Lawmakers sent a $34.8 billion budget to Gov. Chris Christie’s desk late Monday night. It included $275 million in spending beyond what was proposed in February. The budget, often one of the more contentious issues in Trenton, advanced with little fanfare as lawmakers spent hours negotiating details of the Transportation Trust Fund behind closed doors. An updated version of the Legislature’s proposal shows a $553 million surplus – which is about $60 million lower than the governor’s plan. The proposal also includes a $1.86 billion payment into the state’s pension system. The payment would be lower than Christie agreed to under reforms he signed in 2011, but the highest ever made by the state.
Both the Assembly (49-27-0) and Senate (28-11) released the budget bill (S-17 / A-4000) July 27 . The $34.8 billion budget plan, about 1 percent more than the proposed budget, prioritized several spending initiatives including $25 million in pre-school aid and $20 million total for lead testing. The plan is a mere several hundred million dollars more than Gov. Chris Christie’s proposal. However, the governor is expected to reject the programs via a line-item veto.
In total, under the proposed budget bill, the education sector will receive an additional almost $50 million in aid. Of course, under New Jersey’s Constitutional framework the Governor, upon receipt of the budget bill, will have an opportunity to line item veto the budget prior to adoption by the July 1 due date.
Among the highlighted changes between the originally proposed budget and the introduced Appropriations Act as it relates to education:
- The elimination of the Opportunity Scholarship Act $1 million proposed appropriation included within the Governor’s proposed budget;
- Inclusion of almost a $1 million for Advanced Placement fee reimbursement;
- Additional aid for Adult Education programs and County Vocational School Districts;
- A significant increase in non-public security, technology and nursing aid;
- The inclusion of additional funds for breakfast ‘After the Bell’ to fund an incentive program to provide a 10-cent per breakfast supplement to the existing federal reimbursement;
- The addition of Programmatic Stabilization Aid for Patterson and Egg Harbor Township for increased enrollment with simultaneous decrease in property tax value to the tune of $20 million;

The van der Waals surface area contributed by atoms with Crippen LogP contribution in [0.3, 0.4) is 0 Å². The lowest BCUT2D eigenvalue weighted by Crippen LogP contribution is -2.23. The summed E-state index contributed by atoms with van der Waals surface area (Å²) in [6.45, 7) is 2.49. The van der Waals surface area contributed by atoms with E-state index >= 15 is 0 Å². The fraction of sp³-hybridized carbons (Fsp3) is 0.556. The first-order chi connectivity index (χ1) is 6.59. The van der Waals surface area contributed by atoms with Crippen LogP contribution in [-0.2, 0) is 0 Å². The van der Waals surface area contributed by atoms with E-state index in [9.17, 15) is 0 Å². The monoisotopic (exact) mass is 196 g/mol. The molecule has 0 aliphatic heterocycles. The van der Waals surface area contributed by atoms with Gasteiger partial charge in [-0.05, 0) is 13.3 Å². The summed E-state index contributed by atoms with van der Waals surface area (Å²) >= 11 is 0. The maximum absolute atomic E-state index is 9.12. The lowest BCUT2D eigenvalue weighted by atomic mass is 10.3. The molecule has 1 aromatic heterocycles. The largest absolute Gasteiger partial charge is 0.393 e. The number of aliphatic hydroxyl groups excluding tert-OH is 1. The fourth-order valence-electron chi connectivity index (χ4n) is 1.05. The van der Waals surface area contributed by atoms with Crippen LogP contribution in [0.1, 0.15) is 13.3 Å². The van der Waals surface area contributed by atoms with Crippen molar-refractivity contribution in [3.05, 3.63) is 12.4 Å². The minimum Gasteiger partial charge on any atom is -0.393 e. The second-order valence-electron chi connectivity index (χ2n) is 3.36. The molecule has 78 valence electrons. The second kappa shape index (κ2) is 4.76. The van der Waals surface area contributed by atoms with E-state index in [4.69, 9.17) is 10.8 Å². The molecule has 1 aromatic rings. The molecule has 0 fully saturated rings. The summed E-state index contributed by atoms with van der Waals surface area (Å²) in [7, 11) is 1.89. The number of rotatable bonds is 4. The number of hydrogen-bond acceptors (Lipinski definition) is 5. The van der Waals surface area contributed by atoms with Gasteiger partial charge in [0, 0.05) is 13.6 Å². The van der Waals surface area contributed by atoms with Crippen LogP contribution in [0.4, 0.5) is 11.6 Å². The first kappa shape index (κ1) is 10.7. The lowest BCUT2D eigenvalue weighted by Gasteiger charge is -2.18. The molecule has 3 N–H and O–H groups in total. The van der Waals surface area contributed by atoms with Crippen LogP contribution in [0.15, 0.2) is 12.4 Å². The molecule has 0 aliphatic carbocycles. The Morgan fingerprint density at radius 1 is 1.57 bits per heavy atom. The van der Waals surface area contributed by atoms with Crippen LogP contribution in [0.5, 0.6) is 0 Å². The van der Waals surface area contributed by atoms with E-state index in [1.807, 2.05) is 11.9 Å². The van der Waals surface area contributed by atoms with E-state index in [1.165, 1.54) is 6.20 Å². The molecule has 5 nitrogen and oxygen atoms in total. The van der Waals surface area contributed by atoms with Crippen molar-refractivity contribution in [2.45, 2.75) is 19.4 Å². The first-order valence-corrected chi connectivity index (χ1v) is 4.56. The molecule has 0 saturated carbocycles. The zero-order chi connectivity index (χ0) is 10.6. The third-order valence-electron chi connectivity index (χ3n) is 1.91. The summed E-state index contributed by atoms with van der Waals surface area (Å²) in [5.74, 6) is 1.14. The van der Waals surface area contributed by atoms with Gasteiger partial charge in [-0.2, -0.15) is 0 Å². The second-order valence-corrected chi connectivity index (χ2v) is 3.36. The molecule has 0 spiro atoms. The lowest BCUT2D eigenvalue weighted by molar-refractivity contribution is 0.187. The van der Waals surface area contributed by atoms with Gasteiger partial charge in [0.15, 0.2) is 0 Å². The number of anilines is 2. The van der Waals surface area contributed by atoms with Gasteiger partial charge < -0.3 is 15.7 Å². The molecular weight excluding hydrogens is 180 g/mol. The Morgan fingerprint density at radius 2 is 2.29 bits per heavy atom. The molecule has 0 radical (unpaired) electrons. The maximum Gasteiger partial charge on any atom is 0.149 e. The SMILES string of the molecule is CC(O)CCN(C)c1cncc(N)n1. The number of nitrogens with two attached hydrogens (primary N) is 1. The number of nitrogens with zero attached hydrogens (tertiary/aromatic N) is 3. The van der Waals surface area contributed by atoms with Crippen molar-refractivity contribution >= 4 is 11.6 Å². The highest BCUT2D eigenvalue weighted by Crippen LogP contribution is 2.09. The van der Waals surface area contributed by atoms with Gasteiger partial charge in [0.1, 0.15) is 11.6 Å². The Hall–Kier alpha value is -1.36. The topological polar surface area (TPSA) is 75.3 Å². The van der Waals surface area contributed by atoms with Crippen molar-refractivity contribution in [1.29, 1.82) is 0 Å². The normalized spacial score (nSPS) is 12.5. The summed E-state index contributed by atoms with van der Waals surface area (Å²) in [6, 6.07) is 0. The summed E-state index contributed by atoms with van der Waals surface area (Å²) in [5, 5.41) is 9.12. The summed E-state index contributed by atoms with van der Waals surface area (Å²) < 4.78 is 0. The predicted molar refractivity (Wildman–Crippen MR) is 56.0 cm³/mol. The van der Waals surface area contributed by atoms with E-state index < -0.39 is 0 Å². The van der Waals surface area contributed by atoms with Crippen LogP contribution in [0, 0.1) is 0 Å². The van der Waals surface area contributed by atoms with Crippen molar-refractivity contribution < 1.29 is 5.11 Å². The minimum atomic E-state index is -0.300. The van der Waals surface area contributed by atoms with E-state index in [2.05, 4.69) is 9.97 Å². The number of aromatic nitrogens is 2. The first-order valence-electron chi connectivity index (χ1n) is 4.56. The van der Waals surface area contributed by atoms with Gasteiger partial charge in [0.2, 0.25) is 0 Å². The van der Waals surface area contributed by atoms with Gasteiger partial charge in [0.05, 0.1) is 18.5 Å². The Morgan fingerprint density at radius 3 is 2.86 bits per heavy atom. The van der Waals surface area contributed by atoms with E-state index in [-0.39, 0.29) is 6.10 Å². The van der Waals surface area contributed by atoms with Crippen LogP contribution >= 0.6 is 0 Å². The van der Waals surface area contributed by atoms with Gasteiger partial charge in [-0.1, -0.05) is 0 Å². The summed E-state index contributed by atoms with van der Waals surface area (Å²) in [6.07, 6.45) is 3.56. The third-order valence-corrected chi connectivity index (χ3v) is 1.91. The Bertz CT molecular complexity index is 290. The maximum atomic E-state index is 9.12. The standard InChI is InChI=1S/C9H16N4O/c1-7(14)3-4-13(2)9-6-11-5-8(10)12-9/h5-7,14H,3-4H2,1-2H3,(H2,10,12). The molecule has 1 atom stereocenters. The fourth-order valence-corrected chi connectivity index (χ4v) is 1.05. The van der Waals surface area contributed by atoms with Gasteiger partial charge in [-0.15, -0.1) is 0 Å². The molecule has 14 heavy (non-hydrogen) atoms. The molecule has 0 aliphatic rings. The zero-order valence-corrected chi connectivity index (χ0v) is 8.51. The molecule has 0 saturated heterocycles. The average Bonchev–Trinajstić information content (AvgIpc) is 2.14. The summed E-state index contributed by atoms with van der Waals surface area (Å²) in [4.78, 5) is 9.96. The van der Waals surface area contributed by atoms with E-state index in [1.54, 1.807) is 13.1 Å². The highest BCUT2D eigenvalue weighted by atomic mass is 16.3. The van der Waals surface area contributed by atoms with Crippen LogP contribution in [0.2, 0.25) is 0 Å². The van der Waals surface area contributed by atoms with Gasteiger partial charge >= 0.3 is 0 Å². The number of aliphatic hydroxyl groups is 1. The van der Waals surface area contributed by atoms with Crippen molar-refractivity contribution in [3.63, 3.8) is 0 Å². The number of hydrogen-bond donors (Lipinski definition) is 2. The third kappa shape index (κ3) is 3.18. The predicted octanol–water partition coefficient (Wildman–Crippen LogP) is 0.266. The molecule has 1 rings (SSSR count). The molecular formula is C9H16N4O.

- The inclusion of $25 million for pre-school expansion;
- $20 million for lead testing in schools;
- An increase in aid to charter schools; and
- A decrease in monies related to school construction
Moving the Bill
Shortly after noon, the Senate advanced the budget, 28 to 11, after discussing it for fewer than 10 minutes. Senate president Stephen Sweeney called it the fastest-ever vote on the budget. Five Republican senators voted in favor of the budget, including Anthony Bucco, Kevin O’Toole and Samuel Thompson, all of whom sit on the Senate budget and appropriations committee.
More than 11 hours later, the Assembly swiftly voted out the plan, 50 to 27. Assemblyman Gary Schaer, the budget chair, acknowledged that the budget is usually accompanied by long speeches from both sides of the aisle, but that “the Republican budget officer and I have agreed amongst each other that we would speak very briefly as the hour is late,” he said, as the Assembly broke out into applause.
Republican Assemblyman Declan O’Scanlon, who sits on the budget committee, said the proposal is “dramatically better” than in the past two years although his members would still be voting against it.
But, he said, “the minority party feels respected and in the loop.”
NJPSA will keep you posted as the budget bill is reviewed by the Administration. Stay tuned as we move closer to the July 1 due date when New Jersey’s budget must be in place.
- S-17/A-4000 Score Sheet(Pending Technical Review)
- S-17/A-4000 Language Changes(Pending Technical Review)
- S-17/A-4000(Pending Technical Review)